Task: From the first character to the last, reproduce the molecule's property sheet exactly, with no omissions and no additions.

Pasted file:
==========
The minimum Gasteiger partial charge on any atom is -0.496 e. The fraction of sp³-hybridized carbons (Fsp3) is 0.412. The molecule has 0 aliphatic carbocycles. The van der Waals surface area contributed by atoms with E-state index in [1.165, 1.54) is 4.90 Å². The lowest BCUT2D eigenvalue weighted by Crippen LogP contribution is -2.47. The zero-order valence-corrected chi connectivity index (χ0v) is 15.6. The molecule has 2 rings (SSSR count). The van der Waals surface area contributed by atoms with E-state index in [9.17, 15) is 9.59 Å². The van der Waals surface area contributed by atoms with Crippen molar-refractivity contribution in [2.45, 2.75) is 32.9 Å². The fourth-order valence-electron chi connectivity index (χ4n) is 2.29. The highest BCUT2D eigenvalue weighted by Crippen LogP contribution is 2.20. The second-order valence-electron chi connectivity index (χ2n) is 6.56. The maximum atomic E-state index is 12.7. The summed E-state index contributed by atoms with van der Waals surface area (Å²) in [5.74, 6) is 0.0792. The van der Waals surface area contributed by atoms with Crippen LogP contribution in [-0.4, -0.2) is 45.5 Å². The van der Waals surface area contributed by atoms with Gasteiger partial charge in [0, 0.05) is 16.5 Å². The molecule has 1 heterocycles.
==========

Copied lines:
The minimum Gasteiger partial charge on any atom is -0.496 e. The fraction of sp³-hybridized carbons (Fsp3) is 0.412. The molecule has 0 aliphatic carbocycles. The van der Waals surface area contributed by atoms with E-state index in [1.165, 1.54) is 4.90 Å². The lowest BCUT2D eigenvalue weighted by Crippen LogP contribution is -2.47. The zero-order valence-corrected chi connectivity index (χ0v) is 15.6. The molecule has 2 rings (SSSR count). The van der Waals surface area contributed by atoms with E-state index in [9.17, 15) is 9.59 Å². The van der Waals surface area contributed by atoms with Crippen molar-refractivity contribution in [2.45, 2.75) is 32.9 Å². The fourth-order valence-electron chi connectivity index (χ4n) is 2.29. The highest BCUT2D eigenvalue weighted by Crippen LogP contribution is 2.20. The second-order valence-electron chi connectivity index (χ2n) is 6.56. The maximum atomic E-state index is 12.7. The summed E-state index contributed by atoms with van der Waals surface area (Å²) in [5.74, 6) is 0.0792. The van der Waals surface area contributed by atoms with Crippen LogP contribution in [-0.4, -0.2) is 45.5 Å². The van der Waals surface area contributed by atoms with Gasteiger partial charge in [0, 0.05) is 16.5 Å². The molecule has 1 heterocycles.